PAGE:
Wednesday, 2 October 2013

NASA mission's still operating.......for now.

Yesterday was the day we had all be waiting for, the day Ison made it's closest approach to Mars. With 16 NASA craft pointing at Ison we were expecting some of the most in depth comet data ever to come streaming in, along with the possibility of the first ever image of a comet from another planet, supplied by the Mars Curiosity Rover!

Unfortunately for reasons we don't quite understand, the U.S government has gone in to shutdown, which in turn has affected NASA. Just as we were expecting the data to come streaming in, NASA went offline.
Anyone visiting NASA's home page will be greeted with the following page.....

The message shown on NASA's Homepage

But don't worry, NASA has not completely shutdown, all Mars missions are still operating!
Our source tell us that all missions that are operated  by the Jet Propulsion Laboratory and the Applied Physics Laboratory are still running. These missions include Curiosity, Opportunity, Odyssey, MRO, Cassini, Dawn, Juno, Spitzer, Wise Messenger, New Horizons, the Deep Space Network and all Voyager missions.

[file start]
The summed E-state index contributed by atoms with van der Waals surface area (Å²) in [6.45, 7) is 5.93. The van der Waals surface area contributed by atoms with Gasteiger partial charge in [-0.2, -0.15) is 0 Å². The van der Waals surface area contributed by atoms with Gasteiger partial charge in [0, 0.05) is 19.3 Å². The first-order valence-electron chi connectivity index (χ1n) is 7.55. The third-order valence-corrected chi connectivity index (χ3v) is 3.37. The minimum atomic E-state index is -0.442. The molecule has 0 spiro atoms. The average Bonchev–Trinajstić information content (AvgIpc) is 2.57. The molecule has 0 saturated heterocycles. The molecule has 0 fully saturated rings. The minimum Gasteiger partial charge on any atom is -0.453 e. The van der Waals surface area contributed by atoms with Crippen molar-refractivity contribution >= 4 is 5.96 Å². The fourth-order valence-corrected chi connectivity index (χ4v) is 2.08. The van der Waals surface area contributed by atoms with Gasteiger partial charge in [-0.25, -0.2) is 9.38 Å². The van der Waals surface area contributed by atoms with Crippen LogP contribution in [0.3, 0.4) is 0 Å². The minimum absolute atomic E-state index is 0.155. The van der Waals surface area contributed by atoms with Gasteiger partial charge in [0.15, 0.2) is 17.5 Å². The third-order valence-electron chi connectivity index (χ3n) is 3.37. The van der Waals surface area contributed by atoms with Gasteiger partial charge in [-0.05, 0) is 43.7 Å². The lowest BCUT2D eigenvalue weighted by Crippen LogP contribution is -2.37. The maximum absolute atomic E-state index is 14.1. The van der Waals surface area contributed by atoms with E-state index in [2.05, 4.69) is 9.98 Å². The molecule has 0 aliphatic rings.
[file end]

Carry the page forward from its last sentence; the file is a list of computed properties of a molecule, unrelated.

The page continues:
JPL is not part of NASA, they are run by the California Institute of Technology, while APL is part of the Johns Hopkins University. Although the organisations will not receive any money from NASA, both have enough funds to keep the missions operating for the time being. JPL and APL have cut all non-essential services in an effort to keep the missions running, but admit that they will be reviewing the situation on a weekly basis.

While it is great news that the missions are still operating, at least for now, there is of course a knock-on effect for the mission updates. NASA requires both JPL and APL to submit all press release's to them so NASA headquarters can review them before publication, as NASA is directly affected by the US government shutdown this will not be happening.
We hope this problem can be sorted out quickly and we will keep you update on any developments as soon as we hear.

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